Delegates in upbeat mood at FG conference
Seanad referendum defeat dismissed as minor setback
Enda Kenny: Moya Prunty (Kildare South) said referendums had been lost before and the world had not ended. She said the Taoiseach was doing a fine job. Photograph: Alan Betson
They said the defeat in the Seanad referendum was a minor setback and expressed the view that the budget would reflect a measure of economic progress.
Bill Martin from Ballingarry, Co Tipperary, was manning a stand dedicated to Michael Collins, “a towering figure written out of history’’. He felt there was little significance in the referendum result, although the Seanad does need reform. “Right now, it is all about what people have in their pockets,’’ he said. “It is about jobs, getting up in the morning and having work to go to.’’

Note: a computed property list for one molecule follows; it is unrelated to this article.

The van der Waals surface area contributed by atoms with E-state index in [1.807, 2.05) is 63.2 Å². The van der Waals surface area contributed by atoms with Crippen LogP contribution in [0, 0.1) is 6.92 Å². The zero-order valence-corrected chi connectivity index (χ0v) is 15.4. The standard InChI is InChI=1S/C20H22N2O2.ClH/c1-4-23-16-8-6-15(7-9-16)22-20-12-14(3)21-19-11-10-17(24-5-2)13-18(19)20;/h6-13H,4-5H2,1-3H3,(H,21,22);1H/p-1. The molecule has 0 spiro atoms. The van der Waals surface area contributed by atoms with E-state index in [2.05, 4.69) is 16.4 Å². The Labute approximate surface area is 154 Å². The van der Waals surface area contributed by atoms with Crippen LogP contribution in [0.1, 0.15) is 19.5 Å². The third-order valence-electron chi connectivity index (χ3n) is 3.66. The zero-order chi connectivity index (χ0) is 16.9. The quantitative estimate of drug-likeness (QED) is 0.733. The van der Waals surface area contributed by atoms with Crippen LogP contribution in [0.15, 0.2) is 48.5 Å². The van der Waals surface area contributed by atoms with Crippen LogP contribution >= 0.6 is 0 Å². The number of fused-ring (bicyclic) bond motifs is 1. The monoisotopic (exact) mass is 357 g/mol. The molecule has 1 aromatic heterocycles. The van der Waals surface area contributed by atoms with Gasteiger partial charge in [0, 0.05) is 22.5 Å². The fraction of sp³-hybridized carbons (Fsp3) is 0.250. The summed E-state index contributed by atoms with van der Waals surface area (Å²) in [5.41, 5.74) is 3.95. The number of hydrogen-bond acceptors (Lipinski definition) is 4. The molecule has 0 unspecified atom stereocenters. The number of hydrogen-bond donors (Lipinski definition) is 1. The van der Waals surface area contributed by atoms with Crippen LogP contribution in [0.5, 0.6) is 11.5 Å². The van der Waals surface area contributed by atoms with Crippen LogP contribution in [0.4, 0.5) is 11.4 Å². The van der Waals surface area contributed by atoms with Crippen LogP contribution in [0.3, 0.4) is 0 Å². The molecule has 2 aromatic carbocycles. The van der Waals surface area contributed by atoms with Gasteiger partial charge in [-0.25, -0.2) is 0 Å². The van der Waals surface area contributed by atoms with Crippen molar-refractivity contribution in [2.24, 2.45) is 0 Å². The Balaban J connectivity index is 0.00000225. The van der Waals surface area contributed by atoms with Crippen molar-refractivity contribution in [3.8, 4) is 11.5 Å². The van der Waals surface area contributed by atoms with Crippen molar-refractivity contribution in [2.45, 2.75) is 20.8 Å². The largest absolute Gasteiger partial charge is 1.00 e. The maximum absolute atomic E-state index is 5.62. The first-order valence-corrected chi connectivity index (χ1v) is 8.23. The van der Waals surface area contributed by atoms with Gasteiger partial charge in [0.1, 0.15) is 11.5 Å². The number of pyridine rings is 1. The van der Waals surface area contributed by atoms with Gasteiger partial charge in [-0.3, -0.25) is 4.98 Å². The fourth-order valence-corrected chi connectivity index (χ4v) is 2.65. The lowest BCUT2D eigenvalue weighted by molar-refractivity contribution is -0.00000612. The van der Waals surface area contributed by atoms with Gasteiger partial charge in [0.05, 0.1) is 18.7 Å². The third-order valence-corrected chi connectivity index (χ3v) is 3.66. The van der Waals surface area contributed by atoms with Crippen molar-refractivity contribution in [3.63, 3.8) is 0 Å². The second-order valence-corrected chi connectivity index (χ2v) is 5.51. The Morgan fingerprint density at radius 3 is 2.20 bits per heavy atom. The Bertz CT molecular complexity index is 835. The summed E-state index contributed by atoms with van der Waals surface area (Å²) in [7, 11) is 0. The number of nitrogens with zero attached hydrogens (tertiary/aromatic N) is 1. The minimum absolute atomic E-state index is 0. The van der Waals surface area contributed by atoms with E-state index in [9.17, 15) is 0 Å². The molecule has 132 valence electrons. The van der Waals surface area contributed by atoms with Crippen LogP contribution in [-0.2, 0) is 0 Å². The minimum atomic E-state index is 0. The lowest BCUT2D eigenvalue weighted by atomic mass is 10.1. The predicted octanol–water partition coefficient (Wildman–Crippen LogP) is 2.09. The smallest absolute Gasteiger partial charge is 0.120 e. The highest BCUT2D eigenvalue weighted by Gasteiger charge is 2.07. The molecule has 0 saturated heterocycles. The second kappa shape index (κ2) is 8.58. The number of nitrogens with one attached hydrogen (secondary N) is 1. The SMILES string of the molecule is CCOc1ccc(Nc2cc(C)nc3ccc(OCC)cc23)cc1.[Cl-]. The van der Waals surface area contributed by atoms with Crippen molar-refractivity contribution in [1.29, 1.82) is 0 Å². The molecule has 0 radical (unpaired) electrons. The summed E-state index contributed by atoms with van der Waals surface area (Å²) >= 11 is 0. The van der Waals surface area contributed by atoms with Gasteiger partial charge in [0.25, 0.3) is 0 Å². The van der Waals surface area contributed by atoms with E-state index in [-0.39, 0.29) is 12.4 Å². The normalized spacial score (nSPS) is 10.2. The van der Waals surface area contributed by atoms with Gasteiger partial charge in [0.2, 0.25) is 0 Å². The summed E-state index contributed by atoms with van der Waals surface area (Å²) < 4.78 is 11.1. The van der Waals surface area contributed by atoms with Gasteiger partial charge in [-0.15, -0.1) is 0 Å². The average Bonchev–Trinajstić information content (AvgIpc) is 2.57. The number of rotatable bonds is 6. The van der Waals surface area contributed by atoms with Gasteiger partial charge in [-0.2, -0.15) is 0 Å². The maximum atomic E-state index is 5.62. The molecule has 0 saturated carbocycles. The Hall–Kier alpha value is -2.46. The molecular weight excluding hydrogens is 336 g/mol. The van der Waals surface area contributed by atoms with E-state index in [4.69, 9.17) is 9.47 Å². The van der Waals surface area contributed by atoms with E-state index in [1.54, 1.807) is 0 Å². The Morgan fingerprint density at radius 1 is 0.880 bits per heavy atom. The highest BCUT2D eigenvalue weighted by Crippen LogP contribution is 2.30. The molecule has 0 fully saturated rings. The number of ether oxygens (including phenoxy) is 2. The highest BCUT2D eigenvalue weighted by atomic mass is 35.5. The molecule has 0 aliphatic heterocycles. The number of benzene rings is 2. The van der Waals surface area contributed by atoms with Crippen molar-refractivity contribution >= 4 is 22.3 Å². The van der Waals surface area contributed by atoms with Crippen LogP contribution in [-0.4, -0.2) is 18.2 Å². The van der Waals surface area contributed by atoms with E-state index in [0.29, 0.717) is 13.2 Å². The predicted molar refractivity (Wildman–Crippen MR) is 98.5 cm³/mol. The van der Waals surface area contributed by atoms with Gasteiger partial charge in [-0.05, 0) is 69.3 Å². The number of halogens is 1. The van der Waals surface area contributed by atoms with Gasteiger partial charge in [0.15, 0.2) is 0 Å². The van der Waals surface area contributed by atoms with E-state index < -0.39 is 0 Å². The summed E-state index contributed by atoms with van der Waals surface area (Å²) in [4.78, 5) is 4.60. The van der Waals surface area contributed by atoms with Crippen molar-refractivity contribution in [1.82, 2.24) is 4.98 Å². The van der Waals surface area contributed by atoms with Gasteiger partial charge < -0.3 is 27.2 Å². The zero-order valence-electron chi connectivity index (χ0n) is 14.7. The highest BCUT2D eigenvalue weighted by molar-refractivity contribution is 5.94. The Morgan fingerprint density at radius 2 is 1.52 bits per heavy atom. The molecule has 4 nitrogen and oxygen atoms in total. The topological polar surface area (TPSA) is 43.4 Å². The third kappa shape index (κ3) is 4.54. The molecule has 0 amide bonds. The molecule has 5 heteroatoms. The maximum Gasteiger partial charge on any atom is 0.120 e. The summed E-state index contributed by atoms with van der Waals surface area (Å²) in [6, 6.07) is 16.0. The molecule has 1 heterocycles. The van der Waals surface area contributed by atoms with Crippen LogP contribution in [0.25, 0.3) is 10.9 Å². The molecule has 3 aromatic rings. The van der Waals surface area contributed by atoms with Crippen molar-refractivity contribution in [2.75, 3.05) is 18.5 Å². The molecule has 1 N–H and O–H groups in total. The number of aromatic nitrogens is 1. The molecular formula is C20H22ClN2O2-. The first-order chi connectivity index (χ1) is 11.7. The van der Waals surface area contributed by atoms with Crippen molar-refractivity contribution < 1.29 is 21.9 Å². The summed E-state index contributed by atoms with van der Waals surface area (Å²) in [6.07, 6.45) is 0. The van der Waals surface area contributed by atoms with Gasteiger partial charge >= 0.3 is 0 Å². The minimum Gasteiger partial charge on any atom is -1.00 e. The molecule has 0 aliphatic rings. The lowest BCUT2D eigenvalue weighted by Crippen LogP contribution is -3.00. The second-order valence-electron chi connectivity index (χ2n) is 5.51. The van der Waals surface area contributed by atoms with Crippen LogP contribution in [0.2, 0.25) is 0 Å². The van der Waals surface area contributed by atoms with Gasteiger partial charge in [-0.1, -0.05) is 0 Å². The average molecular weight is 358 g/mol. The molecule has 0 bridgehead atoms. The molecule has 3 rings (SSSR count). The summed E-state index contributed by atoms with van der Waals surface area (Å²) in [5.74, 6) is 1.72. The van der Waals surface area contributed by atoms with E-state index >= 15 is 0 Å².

Moya Prunty (Kildare South) said referendums had been lost before and the world had not ended. She said the Taoiseach was doing a fine job.
“He was subject to a lot of unfair criticism before he became Taoiseach,’’ she added. “I always knew he was a different person to the one portrayed in Opposition.’’
Party chairwoman in Carlow-Kilkenny Katherine Hogan said the Seanad’s future had not been a big issue with people. “I canvassed for Fine Gael and the lack of interest was obvious,’’ she added.
Ms Hogan, a nurse, said the economy was dominating people’s lives, adding “there are many people out there who cannot afford their supper’’.
Kathleen Woulfe (Cork East) said Fine Gael was performing as well as it could in Government. “The referendum was a disappointment for Enda Kenny, but it was not serious. There was huge confusion; some people thought they were voting No to abolish the Seanad.’’